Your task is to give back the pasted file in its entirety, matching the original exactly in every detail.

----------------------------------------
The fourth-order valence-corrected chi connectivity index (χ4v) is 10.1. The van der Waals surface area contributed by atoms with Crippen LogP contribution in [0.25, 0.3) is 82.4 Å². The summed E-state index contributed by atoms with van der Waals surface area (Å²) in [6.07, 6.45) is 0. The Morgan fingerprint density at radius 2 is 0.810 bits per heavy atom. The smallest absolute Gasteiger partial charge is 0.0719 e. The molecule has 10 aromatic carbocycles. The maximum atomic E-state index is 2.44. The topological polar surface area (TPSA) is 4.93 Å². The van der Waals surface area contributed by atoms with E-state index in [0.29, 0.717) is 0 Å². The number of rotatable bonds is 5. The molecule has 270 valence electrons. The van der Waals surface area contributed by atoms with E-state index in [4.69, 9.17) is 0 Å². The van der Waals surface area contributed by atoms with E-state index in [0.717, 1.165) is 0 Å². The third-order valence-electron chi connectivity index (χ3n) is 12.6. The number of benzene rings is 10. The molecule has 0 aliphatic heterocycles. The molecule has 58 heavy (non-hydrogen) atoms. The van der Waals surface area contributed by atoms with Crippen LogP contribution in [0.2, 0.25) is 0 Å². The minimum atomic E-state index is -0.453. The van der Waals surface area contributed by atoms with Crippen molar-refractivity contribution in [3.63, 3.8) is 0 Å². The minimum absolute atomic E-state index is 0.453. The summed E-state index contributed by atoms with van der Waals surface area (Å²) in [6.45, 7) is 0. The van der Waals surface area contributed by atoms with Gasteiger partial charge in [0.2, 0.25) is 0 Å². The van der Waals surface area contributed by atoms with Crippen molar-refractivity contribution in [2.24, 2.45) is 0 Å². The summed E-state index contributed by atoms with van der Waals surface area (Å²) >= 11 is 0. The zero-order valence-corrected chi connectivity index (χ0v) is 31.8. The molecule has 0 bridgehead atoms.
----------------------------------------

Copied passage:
The fourth-order valence-corrected chi connectivity index (χ4v) is 10.1. The van der Waals surface area contributed by atoms with Crippen LogP contribution in [0.25, 0.3) is 82.4 Å². The summed E-state index contributed by atoms with van der Waals surface area (Å²) in [6.07, 6.45) is 0. The Morgan fingerprint density at radius 2 is 0.810 bits per heavy atom. The smallest absolute Gasteiger partial charge is 0.0719 e. The molecule has 10 aromatic carbocycles. The maximum atomic E-state index is 2.44. The topological polar surface area (TPSA) is 4.93 Å². The van der Waals surface area contributed by atoms with E-state index in [0.29, 0.717) is 0 Å². The number of rotatable bonds is 5. The molecule has 270 valence electrons. The van der Waals surface area contributed by atoms with E-state index in [4.69, 9.17) is 0 Å². The van der Waals surface area contributed by atoms with E-state index in [0.717, 1.165) is 0 Å². The third-order valence-electron chi connectivity index (χ3n) is 12.6. The number of benzene rings is 10. The molecule has 0 aliphatic heterocycles. The molecule has 58 heavy (non-hydrogen) atoms. The van der Waals surface area contributed by atoms with Crippen LogP contribution in [0.2, 0.25) is 0 Å². The minimum atomic E-state index is -0.453. The van der Waals surface area contributed by atoms with Crippen molar-refractivity contribution in [3.63, 3.8) is 0 Å². The minimum absolute atomic E-state index is 0.453. The summed E-state index contributed by atoms with van der Waals surface area (Å²) in [6.45, 7) is 0. The van der Waals surface area contributed by atoms with Gasteiger partial charge in [0.2, 0.25) is 0 Å². The van der Waals surface area contributed by atoms with Crippen molar-refractivity contribution in [2.24, 2.45) is 0 Å². The summed E-state index contributed by atoms with van der Waals surface area (Å²) >= 11 is 0. The zero-order valence-corrected chi connectivity index (χ0v) is 31.8. The molecule has 0 bridgehead atoms.